Nursing homes, naturally, attempt to protect themselves from any lawsuit filed against them for the treatment of their residents. The extent of how far courts will consider “arbitration clauses”, clauses forcing any claim to be handled outside of the court system and by a trained paid professional chosen by the home, has been up for serious debate. This April, the United States Supreme Court declined to hear an appeal by nursing homes for serious counts of elder abuse where the lower court awarded damages ignoring arbitration clauses within the patient contracts.Arbitration clauses are often enforced but typically viewed cautiously and with suspicion. Obviously there may be an inherent bias perceived towards the party who is the repeat customer of the arbitrator and in serious cases, courts reserve the right to step in. In the case of Beverly Enterprises, Inc. v. Ping, the nursing home was potentially so negligent that it led to a patient’s death, the representatives of the estate, or family, may still have the right to bring a wrongful death suit for the egregious actions by the home.
One similar case, also declined to be heard by SCOTUS, involved a ruling against an Illinois nursing home for the wrongful death of one its residents. The contract with the family specified that controversies in the amount of $200,000 or more would be bound to arbitration. In ruling to not apply the clause, the Illinois Supreme Court found there was no mutuality of obligation since the daughter signed the agreement as the late mother’s representative and not as a representative to the deceased mother’s family who owns a valid wrongful death claim.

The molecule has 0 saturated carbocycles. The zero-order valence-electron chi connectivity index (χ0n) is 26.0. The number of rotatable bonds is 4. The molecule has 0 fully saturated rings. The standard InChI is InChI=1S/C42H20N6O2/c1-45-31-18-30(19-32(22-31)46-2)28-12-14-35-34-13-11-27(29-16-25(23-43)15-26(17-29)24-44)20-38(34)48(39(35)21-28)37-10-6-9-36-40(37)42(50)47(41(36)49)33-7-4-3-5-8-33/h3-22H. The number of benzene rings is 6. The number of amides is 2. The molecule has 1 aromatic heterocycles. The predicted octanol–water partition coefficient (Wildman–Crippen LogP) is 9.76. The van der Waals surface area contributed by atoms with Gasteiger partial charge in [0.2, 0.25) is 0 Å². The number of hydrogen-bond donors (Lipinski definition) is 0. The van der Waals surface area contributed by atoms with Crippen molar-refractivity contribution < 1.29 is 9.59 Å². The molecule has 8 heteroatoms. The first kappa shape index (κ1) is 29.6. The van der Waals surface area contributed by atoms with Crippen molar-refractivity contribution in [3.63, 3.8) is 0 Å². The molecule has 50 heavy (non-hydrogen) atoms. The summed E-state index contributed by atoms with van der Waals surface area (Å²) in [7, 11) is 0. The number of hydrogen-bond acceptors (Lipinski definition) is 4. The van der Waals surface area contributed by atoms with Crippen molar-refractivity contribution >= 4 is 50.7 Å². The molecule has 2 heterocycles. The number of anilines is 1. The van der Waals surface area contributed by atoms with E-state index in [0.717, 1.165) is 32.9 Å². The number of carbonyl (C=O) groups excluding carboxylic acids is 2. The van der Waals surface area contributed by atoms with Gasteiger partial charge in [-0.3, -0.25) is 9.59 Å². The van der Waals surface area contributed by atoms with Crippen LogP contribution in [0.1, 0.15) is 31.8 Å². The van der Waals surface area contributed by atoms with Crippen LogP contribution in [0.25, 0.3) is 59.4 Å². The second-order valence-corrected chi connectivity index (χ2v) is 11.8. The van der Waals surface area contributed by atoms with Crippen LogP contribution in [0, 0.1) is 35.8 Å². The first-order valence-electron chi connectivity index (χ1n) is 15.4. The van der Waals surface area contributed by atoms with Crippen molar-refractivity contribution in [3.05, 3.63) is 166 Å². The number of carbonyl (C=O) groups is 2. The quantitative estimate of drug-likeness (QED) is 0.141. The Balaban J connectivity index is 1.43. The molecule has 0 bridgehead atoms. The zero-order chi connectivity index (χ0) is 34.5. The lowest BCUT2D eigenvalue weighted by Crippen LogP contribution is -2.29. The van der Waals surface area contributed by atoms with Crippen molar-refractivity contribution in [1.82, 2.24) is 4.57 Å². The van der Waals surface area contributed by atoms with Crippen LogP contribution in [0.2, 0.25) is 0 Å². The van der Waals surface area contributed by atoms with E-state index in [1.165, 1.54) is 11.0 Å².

The tragedies of negligent nursing homes is making for big legal news in Indiana. The wrongful death lawsuit filed against Health & Hospital Corporation (HHC) of Marion County and American Senior Communities, LLC (ASC) for their alleged negligent care leading to the death of resident Betty Riley. The cause of death, according to the Coroner’s Office, was medical complications due to the blunt force trauma as a result of a physical altercation with another resident.
The nature of the lawsuit would lead to the family’s potential compensation limited to $300k with the nursing homes only responsible for slightly over half and the other portion being paid from the Indiana Patient Fund.
A report released by the National Center on Elder Abuse found that between 1999-2001 a startling one in three nursing homes in the US received citations for violations that either did or may have caused harm to residents with 10% of the violations resulting in harm or death. The Center stressed that reports by residents places physical abuse as the number one cause of injury.
Incidences of physical abuse by employees, although common, is not the only source of claims against nursing homes. Fighting between residents with failures by the administration to intervene, psychological abuse, neglect, maintenance issues, negligent hiring, improper training, falsifying documents, and other causes of injuries could lead to compensation awards against the home.